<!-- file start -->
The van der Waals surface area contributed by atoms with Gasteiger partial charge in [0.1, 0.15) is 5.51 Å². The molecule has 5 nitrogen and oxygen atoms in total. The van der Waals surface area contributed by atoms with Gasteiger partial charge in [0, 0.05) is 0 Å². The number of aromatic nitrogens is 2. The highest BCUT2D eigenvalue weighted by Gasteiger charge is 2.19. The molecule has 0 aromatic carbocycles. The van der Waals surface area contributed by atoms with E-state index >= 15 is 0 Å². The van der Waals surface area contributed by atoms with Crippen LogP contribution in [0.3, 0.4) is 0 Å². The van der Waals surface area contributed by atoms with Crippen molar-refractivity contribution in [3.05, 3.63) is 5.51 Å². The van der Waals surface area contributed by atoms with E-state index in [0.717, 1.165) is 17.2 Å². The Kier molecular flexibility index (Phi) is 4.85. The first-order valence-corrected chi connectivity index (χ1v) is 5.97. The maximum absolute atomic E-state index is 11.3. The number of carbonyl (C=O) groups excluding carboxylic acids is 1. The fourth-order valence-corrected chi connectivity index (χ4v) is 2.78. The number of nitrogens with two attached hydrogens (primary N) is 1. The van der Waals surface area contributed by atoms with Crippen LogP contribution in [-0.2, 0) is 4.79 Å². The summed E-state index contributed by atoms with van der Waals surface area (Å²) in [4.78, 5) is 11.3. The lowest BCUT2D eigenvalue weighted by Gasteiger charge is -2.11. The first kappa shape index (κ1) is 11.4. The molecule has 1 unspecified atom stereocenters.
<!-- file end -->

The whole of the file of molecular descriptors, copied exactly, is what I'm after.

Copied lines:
The van der Waals surface area contributed by atoms with Gasteiger partial charge in [0.1, 0.15) is 5.51 Å². The molecule has 5 nitrogen and oxygen atoms in total. The van der Waals surface area contributed by atoms with Gasteiger partial charge in [0, 0.05) is 0 Å². The number of aromatic nitrogens is 2. The highest BCUT2D eigenvalue weighted by Gasteiger charge is 2.19. The molecule has 0 aromatic carbocycles. The van der Waals surface area contributed by atoms with E-state index >= 15 is 0 Å². The van der Waals surface area contributed by atoms with Crippen LogP contribution in [0.3, 0.4) is 0 Å². The van der Waals surface area contributed by atoms with Crippen molar-refractivity contribution in [3.05, 3.63) is 5.51 Å². The van der Waals surface area contributed by atoms with E-state index in [0.717, 1.165) is 17.2 Å². The Kier molecular flexibility index (Phi) is 4.85. The first-order valence-corrected chi connectivity index (χ1v) is 5.97. The maximum absolute atomic E-state index is 11.3. The number of carbonyl (C=O) groups excluding carboxylic acids is 1. The fourth-order valence-corrected chi connectivity index (χ4v) is 2.78. The number of nitrogens with two attached hydrogens (primary N) is 1. The van der Waals surface area contributed by atoms with Crippen LogP contribution in [-0.2, 0) is 4.79 Å². The summed E-state index contributed by atoms with van der Waals surface area (Å²) in [4.78, 5) is 11.3. The lowest BCUT2D eigenvalue weighted by Gasteiger charge is -2.11. The first kappa shape index (κ1) is 11.4. The molecule has 1 unspecified atom stereocenters.